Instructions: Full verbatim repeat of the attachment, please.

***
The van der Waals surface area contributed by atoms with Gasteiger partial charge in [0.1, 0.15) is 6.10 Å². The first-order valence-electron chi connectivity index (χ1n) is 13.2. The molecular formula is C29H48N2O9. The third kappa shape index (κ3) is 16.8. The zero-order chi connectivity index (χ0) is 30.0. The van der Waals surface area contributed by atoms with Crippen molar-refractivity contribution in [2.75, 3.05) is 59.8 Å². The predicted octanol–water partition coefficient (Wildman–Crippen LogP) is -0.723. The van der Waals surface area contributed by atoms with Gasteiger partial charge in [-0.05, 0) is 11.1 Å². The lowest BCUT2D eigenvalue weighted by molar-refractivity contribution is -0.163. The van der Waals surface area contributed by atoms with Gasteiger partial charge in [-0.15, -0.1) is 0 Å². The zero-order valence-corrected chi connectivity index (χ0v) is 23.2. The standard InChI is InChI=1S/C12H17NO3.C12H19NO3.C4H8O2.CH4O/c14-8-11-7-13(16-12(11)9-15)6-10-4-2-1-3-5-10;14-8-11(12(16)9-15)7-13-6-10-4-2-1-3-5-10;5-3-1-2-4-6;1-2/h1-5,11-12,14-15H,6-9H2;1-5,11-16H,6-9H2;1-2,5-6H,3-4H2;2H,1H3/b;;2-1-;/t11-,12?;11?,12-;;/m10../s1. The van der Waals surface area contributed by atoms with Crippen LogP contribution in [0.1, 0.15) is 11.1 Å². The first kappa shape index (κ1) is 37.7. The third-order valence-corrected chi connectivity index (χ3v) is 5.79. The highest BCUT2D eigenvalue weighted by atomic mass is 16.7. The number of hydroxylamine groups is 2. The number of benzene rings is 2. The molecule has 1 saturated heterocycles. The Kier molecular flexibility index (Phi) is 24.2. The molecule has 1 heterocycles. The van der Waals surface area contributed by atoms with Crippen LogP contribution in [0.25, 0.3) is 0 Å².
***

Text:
The van der Waals surface area contributed by atoms with Gasteiger partial charge in [0.1, 0.15) is 6.10 Å². The first-order valence-electron chi connectivity index (χ1n) is 13.2. The molecular formula is C29H48N2O9. The third kappa shape index (κ3) is 16.8. The zero-order chi connectivity index (χ0) is 30.0. The van der Waals surface area contributed by atoms with Crippen molar-refractivity contribution in [2.75, 3.05) is 59.8 Å². The predicted octanol–water partition coefficient (Wildman–Crippen LogP) is -0.723. The van der Waals surface area contributed by atoms with Gasteiger partial charge in [-0.05, 0) is 11.1 Å². The lowest BCUT2D eigenvalue weighted by molar-refractivity contribution is -0.163. The van der Waals surface area contributed by atoms with Gasteiger partial charge in [-0.15, -0.1) is 0 Å². The zero-order valence-corrected chi connectivity index (χ0v) is 23.2. The standard InChI is InChI=1S/C12H17NO3.C12H19NO3.C4H8O2.CH4O/c14-8-11-7-13(16-12(11)9-15)6-10-4-2-1-3-5-10;14-8-11(12(16)9-15)7-13-6-10-4-2-1-3-5-10;5-3-1-2-4-6;1-2/h1-5,11-12,14-15H,6-9H2;1-5,11-16H,6-9H2;1-2,5-6H,3-4H2;2H,1H3/b;;2-1-;/t11-,12?;11?,12-;;/m10../s1. The van der Waals surface area contributed by atoms with Crippen LogP contribution in [0.1, 0.15) is 11.1 Å². The first kappa shape index (κ1) is 37.7. The third-order valence-corrected chi connectivity index (χ3v) is 5.79. The highest BCUT2D eigenvalue weighted by atomic mass is 16.7. The number of hydroxylamine groups is 2. The number of benzene rings is 2. The molecule has 1 saturated heterocycles. The Kier molecular flexibility index (Phi) is 24.2. The molecule has 1 heterocycles. The van der Waals surface area contributed by atoms with Crippen LogP contribution in [0.25, 0.3) is 0 Å².